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Tips for working with interpreters

When accessing an interpreter

  • It is the responsibility of the health care provider to arrange for an interpreter when the need has been identified or the patient/client has requested one.
  • Ensure the reason and urgency for an interpreter is given to the booking officer, even if this information is not requested, for example, the appointment is to obtain consent for a procedure.
  • If there are any special requirements, please state them (e.g. particular dialect is spoken by the patient, a male or female interpreter is preferred or other special requirements).
  • If the health care interpreter service cannot provide an interpreter, ask them what alternative arrangements can be made.
  • Plan ahead, book as far ahead as possible and be prepared to negotiate times.
  • When booking an interpreter, try to coordinate as many health professionals as may be needed to give or obtain information from the patient/client. Allow sufficient time for them all. Check with the health care interpreter service before confirming the appointment.
  • If you have other difficulties or concerns, please contact the health care interpreter service manager.

Note: Always notify the health care interpreter service of any changes or cancellations of appointments. This will free them to provide another service and prevent inconvenience if they have had to travel to the appointment.

How to work with an interpreter

Before meeting with the patient/client:

  • If appropriate, for example, in a counselling interview, brief the interpreter about the case and about your role.
  • Discuss whether you have ever worked with an interpreter before and whether your preferred method of interpreting.
  • Discuss the reason for this particular interview. The interpreter will do a better job if they have an idea of the overall aim of the session.

During the interview:

  • Introduce yourself to the interpreter and make sure the patient/client knows that you are conducting the interview and what the interpreter's role is. Remember that it is your interview not the interpreter's.
  • Wherever possible sit so that you are facing the patient/client directly.
  • Tell the patient/client what is going to happen and allow them to raise any concerns.
  • Assure the patient/client that the discussion will remain confidential.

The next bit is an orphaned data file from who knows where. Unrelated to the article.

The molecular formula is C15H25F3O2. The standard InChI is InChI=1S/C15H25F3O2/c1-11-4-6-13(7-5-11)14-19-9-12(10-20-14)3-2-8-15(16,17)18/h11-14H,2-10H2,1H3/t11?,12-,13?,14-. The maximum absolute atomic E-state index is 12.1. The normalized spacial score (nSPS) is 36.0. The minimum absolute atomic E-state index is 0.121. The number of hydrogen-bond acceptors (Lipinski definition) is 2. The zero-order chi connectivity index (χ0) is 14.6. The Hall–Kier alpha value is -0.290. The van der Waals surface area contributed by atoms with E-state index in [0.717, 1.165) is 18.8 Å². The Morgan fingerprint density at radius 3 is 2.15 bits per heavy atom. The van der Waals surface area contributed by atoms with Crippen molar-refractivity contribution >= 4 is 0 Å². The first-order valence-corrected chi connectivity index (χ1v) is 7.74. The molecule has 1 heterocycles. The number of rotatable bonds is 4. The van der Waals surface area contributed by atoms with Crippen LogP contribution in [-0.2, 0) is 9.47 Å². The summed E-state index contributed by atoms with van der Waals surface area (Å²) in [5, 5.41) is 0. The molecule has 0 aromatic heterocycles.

• Try and ensure the information is in manageable chunks for the interpreter. Speak slowly and clearly but naturally. Avoid using slang or jargon.
  • Use the first person and always speak directly to the patient/client not the interpreter.
  • Remember sometimes there is no direct translation so the interpreter might need more time to explain concepts which may/may not be familiar to the patient/client.
  • If the interpreter is taking over, stop the session and quietly remind them that you are conducting the session.
  • If you have to leave the room, tell the patient/client through the interpreter why and how long you will be gone so that they are aware of your action.

After the interview:

  • Debrief the interpreter. Allow them to express how they feel about the situation and check any queries that you or they may have.
  • If required, arrange for a follow up appointment by contacting the interpreter service.  You can request the same interpreter.

Working with a telephone interpreter

  • Ensure that you have a speaker telephone, dual handsets or dual headsets to conduct the interview. If there is not a speaker or dual handset telephone available, be prepared to pass the receiver back and forth.
  • Arrange for a quiet area to conduct the interview and that the patient/client's privacy can be ensured.
  • As you will not be able to pick up the non-verbal cues from the interpreter, ask them to advise you if the person is becoming distressed or if there is anything you have missed along the way that may be hampering communication.
  • Follow the same steps for using a face-to-face interpreter.